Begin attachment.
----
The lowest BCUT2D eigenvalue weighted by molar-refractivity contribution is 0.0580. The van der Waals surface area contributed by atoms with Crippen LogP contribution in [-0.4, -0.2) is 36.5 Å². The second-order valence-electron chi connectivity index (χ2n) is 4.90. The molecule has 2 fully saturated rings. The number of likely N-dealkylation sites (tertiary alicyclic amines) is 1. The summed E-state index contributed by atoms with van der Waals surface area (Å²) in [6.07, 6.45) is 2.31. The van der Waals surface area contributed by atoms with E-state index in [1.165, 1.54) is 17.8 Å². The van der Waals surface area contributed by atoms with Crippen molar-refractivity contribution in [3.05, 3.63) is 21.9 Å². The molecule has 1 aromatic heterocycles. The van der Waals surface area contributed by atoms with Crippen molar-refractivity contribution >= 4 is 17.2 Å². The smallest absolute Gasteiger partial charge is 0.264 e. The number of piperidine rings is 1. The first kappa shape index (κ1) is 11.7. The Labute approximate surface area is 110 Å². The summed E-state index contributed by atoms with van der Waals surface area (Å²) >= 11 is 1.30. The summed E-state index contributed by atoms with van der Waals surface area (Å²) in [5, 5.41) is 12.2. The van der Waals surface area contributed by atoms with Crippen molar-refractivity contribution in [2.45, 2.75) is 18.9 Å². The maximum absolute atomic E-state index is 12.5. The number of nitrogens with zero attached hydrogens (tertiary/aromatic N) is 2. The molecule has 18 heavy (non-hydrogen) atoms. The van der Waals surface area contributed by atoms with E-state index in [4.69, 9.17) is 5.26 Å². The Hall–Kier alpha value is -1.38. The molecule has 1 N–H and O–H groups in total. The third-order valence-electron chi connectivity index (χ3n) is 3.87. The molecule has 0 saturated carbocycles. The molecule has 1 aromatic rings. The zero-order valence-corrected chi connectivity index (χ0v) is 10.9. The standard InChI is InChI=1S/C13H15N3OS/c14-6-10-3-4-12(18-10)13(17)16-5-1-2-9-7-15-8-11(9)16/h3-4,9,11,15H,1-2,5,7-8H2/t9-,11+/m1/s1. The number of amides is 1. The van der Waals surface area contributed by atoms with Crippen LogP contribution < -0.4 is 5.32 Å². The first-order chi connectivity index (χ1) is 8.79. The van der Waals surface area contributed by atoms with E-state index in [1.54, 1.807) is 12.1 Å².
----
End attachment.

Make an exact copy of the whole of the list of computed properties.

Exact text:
The lowest BCUT2D eigenvalue weighted by molar-refractivity contribution is 0.0580. The van der Waals surface area contributed by atoms with Crippen LogP contribution in [-0.4, -0.2) is 36.5 Å². The second-order valence-electron chi connectivity index (χ2n) is 4.90. The molecule has 2 fully saturated rings. The number of likely N-dealkylation sites (tertiary alicyclic amines) is 1. The summed E-state index contributed by atoms with van der Waals surface area (Å²) in [6.07, 6.45) is 2.31. The van der Waals surface area contributed by atoms with E-state index in [1.165, 1.54) is 17.8 Å². The van der Waals surface area contributed by atoms with Crippen molar-refractivity contribution in [3.05, 3.63) is 21.9 Å². The molecule has 1 aromatic heterocycles. The van der Waals surface area contributed by atoms with Crippen molar-refractivity contribution >= 4 is 17.2 Å². The smallest absolute Gasteiger partial charge is 0.264 e. The number of piperidine rings is 1. The first kappa shape index (κ1) is 11.7. The Labute approximate surface area is 110 Å². The summed E-state index contributed by atoms with van der Waals surface area (Å²) >= 11 is 1.30. The summed E-state index contributed by atoms with van der Waals surface area (Å²) in [5, 5.41) is 12.2. The van der Waals surface area contributed by atoms with Crippen molar-refractivity contribution in [2.45, 2.75) is 18.9 Å². The maximum absolute atomic E-state index is 12.5. The number of nitrogens with zero attached hydrogens (tertiary/aromatic N) is 2. The molecule has 18 heavy (non-hydrogen) atoms. The van der Waals surface area contributed by atoms with E-state index in [4.69, 9.17) is 5.26 Å². The Hall–Kier alpha value is -1.38. The molecule has 1 N–H and O–H groups in total. The third-order valence-electron chi connectivity index (χ3n) is 3.87. The molecule has 0 saturated carbocycles. The molecule has 1 aromatic rings. The zero-order valence-corrected chi connectivity index (χ0v) is 10.9. The standard InChI is InChI=1S/C13H15N3OS/c14-6-10-3-4-12(18-10)13(17)16-5-1-2-9-7-15-8-11(9)16/h3-4,9,11,15H,1-2,5,7-8H2/t9-,11+/m1/s1. The number of amides is 1. The van der Waals surface area contributed by atoms with Crippen LogP contribution < -0.4 is 5.32 Å². The first-order chi connectivity index (χ1) is 8.79. The van der Waals surface area contributed by atoms with E-state index in [1.54, 1.807) is 12.1 Å².